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    School of Politics & International Relations Logo
  • Study Type

    Full time & Part time available

  • Subject Areas

    Politics & Government

  • Start Date


  • Course Duration

    1 year full-time, 2 years part-time

  • Course Type


  • Course Fees

    Please see the University website for details.

  • Last Updated

    24 January 2019


Reflecting increased interest in contemporary history following the end of the Cold War, this course is explicitly historical in scope, with particular focus on events within living memory.

It addresses contending approaches to recent events which have shaped your own life and the lives of those around you.

Nottingham has one of the largest number of academics focused on contemporary history in the UK. Staff in the School of Politics and International Relations are actively engaged in this research and are joined by experts in the School of American and Canadian Studies, Department of History, and the Department of Theology and Religious Studies.

Areas of special interest include:

  • 20th-century American history
  • 20th-century Chinese history
  • Anglo-American relations
  • Cold War history
  • communism and fascism
  • contemporary British political history
  • film history
  • intelligence and national security
  • labour and urban history, especially in Britain and Europe
  • modern German history including the Holocaust
  • modern Russia, especially imperial, diplomacy and war
  • modern war in Europe, Asia and the Pacific
  • religion and conflict in the Middle East
  • South East Asia, especially social movements
  • United States foreign and security policy
  • women's history

Key facts

  • Top 100 worldwide for politics and international relations in the QS World University Rankings by Subject 2018
  • Committed to excellence in teaching, having won 13 Higher Education Academy awards
  • Expert academics who contribute to public debate through national and international media, including appearing on BBC TV, BBC Radio 4, the BBC World Service and in such publications as The Guardian, The New York Times and Le Monde

Course details

You can tailor this flexible, interdisciplinary course to your interests and career aspirations by choosing from a wide range of modules.

At least 60 credits will be taken with the School of Politics and International Relations, plus a 60-credit, 15,000-word dissertation. You will be allocated an appropriate dissertation supervisor who will oversee your progress.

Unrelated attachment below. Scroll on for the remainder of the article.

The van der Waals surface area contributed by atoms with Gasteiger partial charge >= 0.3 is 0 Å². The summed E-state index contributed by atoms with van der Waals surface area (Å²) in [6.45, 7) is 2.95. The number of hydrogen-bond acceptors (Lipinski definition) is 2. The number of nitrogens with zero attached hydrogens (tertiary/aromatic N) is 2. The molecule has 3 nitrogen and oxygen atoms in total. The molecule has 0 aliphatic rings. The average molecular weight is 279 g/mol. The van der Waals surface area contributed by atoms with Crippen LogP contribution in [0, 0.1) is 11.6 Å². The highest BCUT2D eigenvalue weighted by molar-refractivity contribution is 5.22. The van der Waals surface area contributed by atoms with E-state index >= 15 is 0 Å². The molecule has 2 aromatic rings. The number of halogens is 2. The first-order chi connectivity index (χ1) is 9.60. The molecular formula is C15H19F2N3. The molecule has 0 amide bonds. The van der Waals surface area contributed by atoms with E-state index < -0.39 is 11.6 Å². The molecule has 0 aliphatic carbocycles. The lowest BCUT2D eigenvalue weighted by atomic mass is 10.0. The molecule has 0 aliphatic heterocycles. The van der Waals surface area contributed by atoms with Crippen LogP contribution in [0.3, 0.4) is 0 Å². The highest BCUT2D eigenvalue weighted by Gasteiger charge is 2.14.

The remaining 60 credits may be studied with other schools/departments across the University, subject to approval, with certain modules being especially recommended.


Assessment for taught modules takes place at the end of each semester and is through a combination of coursework and/or exams, with some modules also requiring an assessed presentation.


Core modules

  • Dissertation

Optional modules

Politics and international relations

  • China and the World
  • Comparative Democratic Development
  • Democracy and Elites in 20th Century Europe and America
  • Designing Political Enquiry
  • Disasters, Rehabilitation and Resilience
  • EU-China: Trade, Aid and Public Diplomacy in the 21st Century
  • Gender and Development
  • Global Asia
  • Government and Politics of China
  • Institutions, Governance and International Development
  • International Political Economy
  • Justice Beyond Borders: Theories of International and Intergenerational Justice
  • The Politics of South Asia
  • Quantitative Political Analysis
  • Russia in the World Today
  • Secret Intelligence and International Security
  • Special Project A
  • Special Project B
  • Terrorism and Insurgencies
  • Theories and Concepts in International Relations
  • The Theory and Practice of Diplomacy
  • War, Peace and Terror
  • When Does Russia Expand and Why? 


  • The Asia-Pacific War and Modern Memory
  • Exploring English Identity
  • Foreign Policy and Appeasement, 1933-39
  • Memory and Social Change in Modern Europe and Beyond
  • (Mis)Perceptions of the Other: From Savages and Barbarians to the Exotic and Erotic

You can select up to 60 credits of modules from other schools/departments across the University, including the Department of History, subject to approval.

Careers and professional development

This course will introduce you to the advanced study of contemporary history and equip you with the skills needed for a wide range of career paths, from media and leisure, to national government and international organisations.

Many students take an active role in politics throughout their time in the school, and after. Politics is an ideal academic discipline if you are interested in a career in politics or government.

Other students go into a range of careers, including management, marketing, teaching and broadcasting. Recent graduate destinations include Channel 4, the European Union, GCHQ, Reuters and the Thailand National Police Department.


We offer a range of local, national and international placement opportunities, which may be paid or voluntary, part-time alongside your studies or longer placements during University vacations.


If you wish to continue your studies after completing this course, we offer a range of research opportunities with PhD supervision in most subject areas.

Employability and average starting salary

95.2% of postgraduates from the School of Politics and International Relations who were available for employment secured work or further study within six months of graduation. £25,000 was the average starting salary, with the highest being £42,000.*

* Known destinations of full-time home postgraduates 2016/17. Salaries are calculated based on the median of those in full-time paid employment within the UK.

Visit the Politics and Contemporary History MA page on the University of Nottingham website for more details!




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